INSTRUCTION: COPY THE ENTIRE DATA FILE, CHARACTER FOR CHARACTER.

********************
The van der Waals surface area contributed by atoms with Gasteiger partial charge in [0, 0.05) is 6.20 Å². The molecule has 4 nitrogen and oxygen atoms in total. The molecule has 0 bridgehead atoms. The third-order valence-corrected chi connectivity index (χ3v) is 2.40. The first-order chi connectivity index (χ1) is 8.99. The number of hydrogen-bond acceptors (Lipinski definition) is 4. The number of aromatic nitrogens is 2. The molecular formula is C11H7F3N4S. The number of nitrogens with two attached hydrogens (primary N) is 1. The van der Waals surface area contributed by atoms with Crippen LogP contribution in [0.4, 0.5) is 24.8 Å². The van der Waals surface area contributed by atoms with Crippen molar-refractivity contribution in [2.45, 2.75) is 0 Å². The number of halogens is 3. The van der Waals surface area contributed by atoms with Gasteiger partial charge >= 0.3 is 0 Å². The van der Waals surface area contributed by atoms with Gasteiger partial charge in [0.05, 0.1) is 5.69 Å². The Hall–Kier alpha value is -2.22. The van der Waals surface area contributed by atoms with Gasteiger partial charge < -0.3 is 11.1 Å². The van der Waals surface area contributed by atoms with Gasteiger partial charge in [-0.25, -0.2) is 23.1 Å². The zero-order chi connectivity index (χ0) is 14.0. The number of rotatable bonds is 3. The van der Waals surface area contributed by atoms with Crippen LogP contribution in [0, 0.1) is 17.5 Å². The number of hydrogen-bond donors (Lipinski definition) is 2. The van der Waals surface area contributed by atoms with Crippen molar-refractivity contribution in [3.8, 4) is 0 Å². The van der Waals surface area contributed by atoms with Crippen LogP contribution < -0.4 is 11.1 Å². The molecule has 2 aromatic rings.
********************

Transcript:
The van der Waals surface area contributed by atoms with Gasteiger partial charge in [0, 0.05) is 6.20 Å². The molecule has 4 nitrogen and oxygen atoms in total. The molecule has 0 bridgehead atoms. The third-order valence-corrected chi connectivity index (χ3v) is 2.40. The first-order chi connectivity index (χ1) is 8.99. The number of hydrogen-bond acceptors (Lipinski definition) is 4. The number of aromatic nitrogens is 2. The molecular formula is C11H7F3N4S. The number of nitrogens with two attached hydrogens (primary N) is 1. The van der Waals surface area contributed by atoms with Crippen LogP contribution in [0.4, 0.5) is 24.8 Å². The van der Waals surface area contributed by atoms with Crippen molar-refractivity contribution in [2.45, 2.75) is 0 Å². The number of halogens is 3. The van der Waals surface area contributed by atoms with Gasteiger partial charge >= 0.3 is 0 Å². The van der Waals surface area contributed by atoms with Gasteiger partial charge in [0.05, 0.1) is 5.69 Å². The Hall–Kier alpha value is -2.22. The van der Waals surface area contributed by atoms with Gasteiger partial charge < -0.3 is 11.1 Å². The van der Waals surface area contributed by atoms with Gasteiger partial charge in [-0.25, -0.2) is 23.1 Å². The zero-order chi connectivity index (χ0) is 14.0. The number of rotatable bonds is 3. The van der Waals surface area contributed by atoms with Crippen LogP contribution in [0, 0.1) is 17.5 Å². The number of hydrogen-bond donors (Lipinski definition) is 2. The van der Waals surface area contributed by atoms with Crippen molar-refractivity contribution in [3.8, 4) is 0 Å². The van der Waals surface area contributed by atoms with Crippen LogP contribution < -0.4 is 11.1 Å². The molecule has 2 aromatic rings.